There’s a song by David Bowie entitled ‘Starman’ and it goes: “There’s a starman waiting in the sky, He’d like to come and meet us, But he thinks he’d blow our minds”.
A fifteen-year-old me would play this one song on repeat when I was in hospital a few years back. The ward I was staying in was rigid in keeping with the rota. They had a programme and at 4.00pm everyday patients would come around for an almost ‘circle-time’ like gathering during which we were meant to discuss our feelings. Which is all cool and stuff I’m sure, except I’ve never been one to talk about my feelings.
This part of the programme, I had decided from early on, was not for me. So instead I’d be in my room, eyes shut, pretending that I was at home while Bowie’s ‘Starman’ played in the background.
Life has changed since then. For one, I have gotten better. Fifteen-year-old me didn’t think it was possible. But what I learnt about myself then, at fifteen, and would continue to learn, is that I really don’t give up, especially if something is challenging. And so, I put very noble efforts into making sure I got better – I even forced myself to go to those bloody alcohol anonymous-like circle time gatherings for goodness sake 😭.
And I did it. I got better.
And then I said ‘arrivederci’ to hospital and kept it moving. I had a life to live. Places to go and things to do. This was nothing but a pit-stop, a very necessary pit-stop, to get me on my way. And one that I didn’t have to talk about. Because while a lot has changed in my life since that time, one thing has remained the same: I’m still not one to talk about my feelings.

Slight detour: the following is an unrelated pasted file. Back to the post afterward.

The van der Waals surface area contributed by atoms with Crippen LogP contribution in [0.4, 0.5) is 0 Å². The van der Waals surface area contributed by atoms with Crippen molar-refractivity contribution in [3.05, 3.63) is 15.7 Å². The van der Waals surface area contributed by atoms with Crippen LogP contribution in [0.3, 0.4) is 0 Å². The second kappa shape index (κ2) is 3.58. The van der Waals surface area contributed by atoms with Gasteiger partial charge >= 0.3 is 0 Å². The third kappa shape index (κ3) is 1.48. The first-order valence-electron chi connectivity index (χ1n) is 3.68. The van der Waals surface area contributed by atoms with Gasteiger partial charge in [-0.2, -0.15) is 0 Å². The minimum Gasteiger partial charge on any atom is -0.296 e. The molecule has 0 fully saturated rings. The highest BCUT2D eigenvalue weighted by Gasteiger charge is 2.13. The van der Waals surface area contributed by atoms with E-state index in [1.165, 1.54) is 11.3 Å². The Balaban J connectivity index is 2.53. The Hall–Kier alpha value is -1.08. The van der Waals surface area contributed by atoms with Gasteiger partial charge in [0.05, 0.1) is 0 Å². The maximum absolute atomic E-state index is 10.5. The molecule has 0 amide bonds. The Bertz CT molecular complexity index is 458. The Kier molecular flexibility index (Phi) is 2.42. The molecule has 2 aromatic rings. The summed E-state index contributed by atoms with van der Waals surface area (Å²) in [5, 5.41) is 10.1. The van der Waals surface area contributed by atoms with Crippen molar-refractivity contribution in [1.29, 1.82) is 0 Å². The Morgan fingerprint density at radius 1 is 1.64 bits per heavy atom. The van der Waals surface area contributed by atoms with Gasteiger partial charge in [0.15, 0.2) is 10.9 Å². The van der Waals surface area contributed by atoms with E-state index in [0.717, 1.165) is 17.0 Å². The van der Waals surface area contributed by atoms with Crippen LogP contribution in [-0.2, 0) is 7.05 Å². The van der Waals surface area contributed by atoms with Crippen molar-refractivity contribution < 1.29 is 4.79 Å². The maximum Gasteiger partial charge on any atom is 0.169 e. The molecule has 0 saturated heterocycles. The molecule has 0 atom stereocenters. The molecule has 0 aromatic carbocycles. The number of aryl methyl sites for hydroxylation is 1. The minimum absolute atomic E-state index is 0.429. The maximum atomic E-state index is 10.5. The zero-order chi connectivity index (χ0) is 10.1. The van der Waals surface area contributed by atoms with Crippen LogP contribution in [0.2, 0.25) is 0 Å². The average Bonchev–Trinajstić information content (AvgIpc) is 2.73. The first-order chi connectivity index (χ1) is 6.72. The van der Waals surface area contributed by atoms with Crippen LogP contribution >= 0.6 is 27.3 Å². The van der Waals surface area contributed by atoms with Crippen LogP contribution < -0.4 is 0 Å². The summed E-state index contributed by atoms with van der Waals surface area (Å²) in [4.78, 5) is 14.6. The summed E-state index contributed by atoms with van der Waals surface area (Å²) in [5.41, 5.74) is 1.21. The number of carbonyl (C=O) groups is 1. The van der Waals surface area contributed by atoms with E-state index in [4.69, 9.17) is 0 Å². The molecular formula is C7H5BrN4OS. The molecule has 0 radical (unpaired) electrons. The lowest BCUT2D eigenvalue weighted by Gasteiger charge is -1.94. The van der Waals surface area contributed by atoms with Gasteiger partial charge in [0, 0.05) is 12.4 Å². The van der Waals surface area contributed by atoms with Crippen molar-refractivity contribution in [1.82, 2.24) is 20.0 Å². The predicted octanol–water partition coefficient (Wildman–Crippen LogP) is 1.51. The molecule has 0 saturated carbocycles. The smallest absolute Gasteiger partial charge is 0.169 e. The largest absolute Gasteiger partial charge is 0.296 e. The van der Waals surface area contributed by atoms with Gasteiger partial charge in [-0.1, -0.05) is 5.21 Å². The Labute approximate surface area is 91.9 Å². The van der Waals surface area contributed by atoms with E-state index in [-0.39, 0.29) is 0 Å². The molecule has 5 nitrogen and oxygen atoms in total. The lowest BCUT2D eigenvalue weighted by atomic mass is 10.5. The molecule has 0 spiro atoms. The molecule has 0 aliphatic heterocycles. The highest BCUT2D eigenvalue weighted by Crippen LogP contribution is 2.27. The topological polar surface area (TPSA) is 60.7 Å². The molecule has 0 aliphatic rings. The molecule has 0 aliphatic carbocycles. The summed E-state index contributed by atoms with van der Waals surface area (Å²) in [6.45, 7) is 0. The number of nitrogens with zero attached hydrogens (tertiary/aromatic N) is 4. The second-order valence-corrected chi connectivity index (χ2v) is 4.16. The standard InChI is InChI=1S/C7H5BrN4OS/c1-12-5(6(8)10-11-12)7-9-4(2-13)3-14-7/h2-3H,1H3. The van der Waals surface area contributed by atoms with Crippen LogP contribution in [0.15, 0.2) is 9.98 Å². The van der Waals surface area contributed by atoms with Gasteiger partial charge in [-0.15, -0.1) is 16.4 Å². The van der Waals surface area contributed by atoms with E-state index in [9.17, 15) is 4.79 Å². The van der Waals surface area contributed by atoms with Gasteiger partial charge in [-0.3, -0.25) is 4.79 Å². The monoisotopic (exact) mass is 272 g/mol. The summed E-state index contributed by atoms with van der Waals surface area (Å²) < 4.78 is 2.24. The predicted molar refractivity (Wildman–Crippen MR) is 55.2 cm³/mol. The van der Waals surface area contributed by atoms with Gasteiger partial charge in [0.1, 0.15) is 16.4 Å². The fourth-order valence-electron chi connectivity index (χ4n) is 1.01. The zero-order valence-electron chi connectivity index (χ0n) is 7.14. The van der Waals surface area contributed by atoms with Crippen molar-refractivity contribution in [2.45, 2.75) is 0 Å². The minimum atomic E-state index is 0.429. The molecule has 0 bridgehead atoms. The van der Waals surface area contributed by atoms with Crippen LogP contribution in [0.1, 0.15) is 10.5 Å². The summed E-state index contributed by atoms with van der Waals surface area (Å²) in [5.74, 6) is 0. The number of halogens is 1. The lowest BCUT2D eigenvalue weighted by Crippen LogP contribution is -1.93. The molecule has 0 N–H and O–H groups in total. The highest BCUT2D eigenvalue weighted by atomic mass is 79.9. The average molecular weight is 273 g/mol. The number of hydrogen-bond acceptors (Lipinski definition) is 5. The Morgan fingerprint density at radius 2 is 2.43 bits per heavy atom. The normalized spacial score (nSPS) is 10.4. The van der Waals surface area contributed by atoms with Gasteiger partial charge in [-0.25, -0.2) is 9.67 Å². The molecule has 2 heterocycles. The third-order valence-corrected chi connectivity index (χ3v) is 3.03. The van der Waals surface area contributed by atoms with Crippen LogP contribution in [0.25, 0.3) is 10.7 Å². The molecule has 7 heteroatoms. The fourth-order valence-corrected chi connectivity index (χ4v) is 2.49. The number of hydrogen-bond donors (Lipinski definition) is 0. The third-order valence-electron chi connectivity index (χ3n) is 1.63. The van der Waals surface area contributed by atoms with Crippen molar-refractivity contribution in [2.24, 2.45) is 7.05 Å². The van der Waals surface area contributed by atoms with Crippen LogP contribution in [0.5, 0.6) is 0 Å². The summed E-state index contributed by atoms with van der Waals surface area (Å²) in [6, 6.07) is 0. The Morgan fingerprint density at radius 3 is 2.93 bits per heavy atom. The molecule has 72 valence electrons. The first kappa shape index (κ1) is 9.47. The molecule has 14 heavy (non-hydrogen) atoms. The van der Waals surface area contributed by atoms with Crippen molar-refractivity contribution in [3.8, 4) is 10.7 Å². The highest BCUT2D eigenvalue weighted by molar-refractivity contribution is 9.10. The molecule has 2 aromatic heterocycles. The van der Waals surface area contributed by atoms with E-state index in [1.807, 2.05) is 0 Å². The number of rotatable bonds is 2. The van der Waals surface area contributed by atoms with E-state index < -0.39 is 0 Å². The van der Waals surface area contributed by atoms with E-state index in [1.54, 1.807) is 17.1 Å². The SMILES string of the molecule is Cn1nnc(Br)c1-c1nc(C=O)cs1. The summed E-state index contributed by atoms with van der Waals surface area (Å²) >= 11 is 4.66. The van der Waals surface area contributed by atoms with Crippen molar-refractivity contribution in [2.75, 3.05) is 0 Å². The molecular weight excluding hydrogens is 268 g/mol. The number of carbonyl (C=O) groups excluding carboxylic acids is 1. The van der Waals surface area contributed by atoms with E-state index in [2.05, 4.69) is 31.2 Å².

I’m sure a story will come, eventually. Flow from my mouth or something like that, but one can’t force these things. So for the time being, I have been listening to others’ stories. And this week’s blog focuses on a story that resonates with me a lot, for it is one to which I relate.
This blog piece focuses on the headline show of Hussain Manawer, an Ilford boy who sold out Scala with a night of unforgettable spoken word.
“Now I’m making the world feel feelings they forgot they had feelings about”.
Hussain Manawer first came to my attention three years ago after one of his poems won him a space flight, earning him the chance to not only travel to space, but also, to be the first British Muslim to do so. A theme that he is passionate about and which is prevalent in his poetry, is mental health.
A few weeks ago, Manawer held his first ever headline show and sold out Kings Cross’ Scala. Somewhere in the crowd, was a 5’4 Fahmida, waiting for the show to begin.
I went alone, which is very unlike me. If I’m at a gig or a concert, I have a drink in my hand and my friends beside me. But this wasn’t really a concert. This was spoken word, it was poetry.
I have one rule that I follow when I’m out in public. And that is to never read poetry outside of my home. Because poetry makes me cry. And having, in the past, cried listening to Manawer’s poetry at home, in the comfort of my own sheets where no one could see me, I knew there was like maybe a 20% chance I’d accidentally cry while listening to him perform live. I don’t think I can describe how discomforting that thought is to me. My friends definitely didn’t need to see that.
So there I stood, next to two random girls and waited for the show to begin.
Up first and opening Manawer’s show, was Jamala Osman, a new name and a new face to me. She was marvelous. Osman has a great big smile, the type to put you at ease. She’s lovable and earnest too. This I learnt very quickly, for she opened the show with one of her pieces before recounting her very own life story, delivering it with honesty and wit.